Memphis Meats grows beef, chicken and duck from animal cells
Memphis Meats grows beef, chicken and duck from animal cells

World of innovation... From clean meat to solar trees

Supply Management scours the world to highlight where supply chains are making a difference


Using a small sample of regenerating animal cells Memphis Meats, which is backed by billionaires Bill Gates and Richard Branson, can churn out beef, chicken and duck, without animal slaughter. The ‘clean meat’ is said to be just as tasty, and guaranteed to be antibiotics-, E coli- and salmonella-free.


Argent Energy offers a way to reuse the masses of solid sewage – or fatbergs – under our feet: melt down the fats and solids; remove water using a high-tech filtering system; syphon off the oil and add chemicals to create biodiesel – 25-40% of the original mass, it claims.


One CityTree matches 275 real trees in environmental benefits, and takes up less space. Green City Solutions’ 3.5m square structures are covered in moss and lichens, which absorb nitrogen dioxide and ozone. They’re powered by solar panels and monitored by the Internet of Things.


State-run space contractor CASIC is researching a high-speed ‘flying train’ – a passenger pod that uses magnetic levitation inside a tube, which will reach 4,000km/h – 10 times faster than the fastest bullet train.


The Little Ripper Group’s Shark Spotter drone, developed with Sydney’s University of Technology, uses artificial intelligence to analyse footage of surfers and swimmers. Loud speakers alert people in the water to risk.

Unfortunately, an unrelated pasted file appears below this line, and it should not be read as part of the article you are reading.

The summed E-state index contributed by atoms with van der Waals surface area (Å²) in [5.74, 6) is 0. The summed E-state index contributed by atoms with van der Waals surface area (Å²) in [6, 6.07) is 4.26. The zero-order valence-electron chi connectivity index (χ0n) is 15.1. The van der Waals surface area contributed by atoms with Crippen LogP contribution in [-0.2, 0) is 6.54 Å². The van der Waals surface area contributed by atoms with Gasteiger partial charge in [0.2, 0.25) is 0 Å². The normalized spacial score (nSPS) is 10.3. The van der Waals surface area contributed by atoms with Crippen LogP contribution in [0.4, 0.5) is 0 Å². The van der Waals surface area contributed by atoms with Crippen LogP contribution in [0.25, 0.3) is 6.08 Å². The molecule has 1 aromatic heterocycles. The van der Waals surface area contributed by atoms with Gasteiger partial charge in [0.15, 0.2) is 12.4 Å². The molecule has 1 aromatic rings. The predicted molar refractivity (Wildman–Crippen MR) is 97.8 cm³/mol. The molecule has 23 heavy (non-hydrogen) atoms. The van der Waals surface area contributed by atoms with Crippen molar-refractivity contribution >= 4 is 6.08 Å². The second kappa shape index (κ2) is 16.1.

South Korea

The Frame, Samsung’s latest 4K television, is as much work of art as state-of-the-art gadget. Created by Fuseproject, its sensors detect when someone is in the room, at which point it displays your chosen artwork. Switch it on and it becomes a UHD TV.


Fancy a bug burger? Swiss supermarket chain Coop now stocks a range of insect-based food. It is the first European country to allow insects to be sold for human consumption, as eating insects for protein is better for the environment.

The Netherlands

Dutch start-up Physee has installed the world’s first fully transparent solar power-generating windows at Rabobank headquarters in Eindhoven. An added bonus is that they can charge smartphones.

Crunching the numbers


The factor by which 20/20 vision is multiplied, using Ocumetics patented bionic implants. Its intraocular lens designs are undergoing clinical trials and may replace cataract surgery.


The number of tech company leaders who called for a ban on the development and use of autonomous weapons – aka killer robots – in an open letter to the UN warning against the potentially lethal technology.


China’s investment in renewable energy last year, making it the world’s largest contributor, according to GTM Research. Data indicates solar power will generate 390GW globally in 2017, rivalling the 391.5GW from nuclear power.

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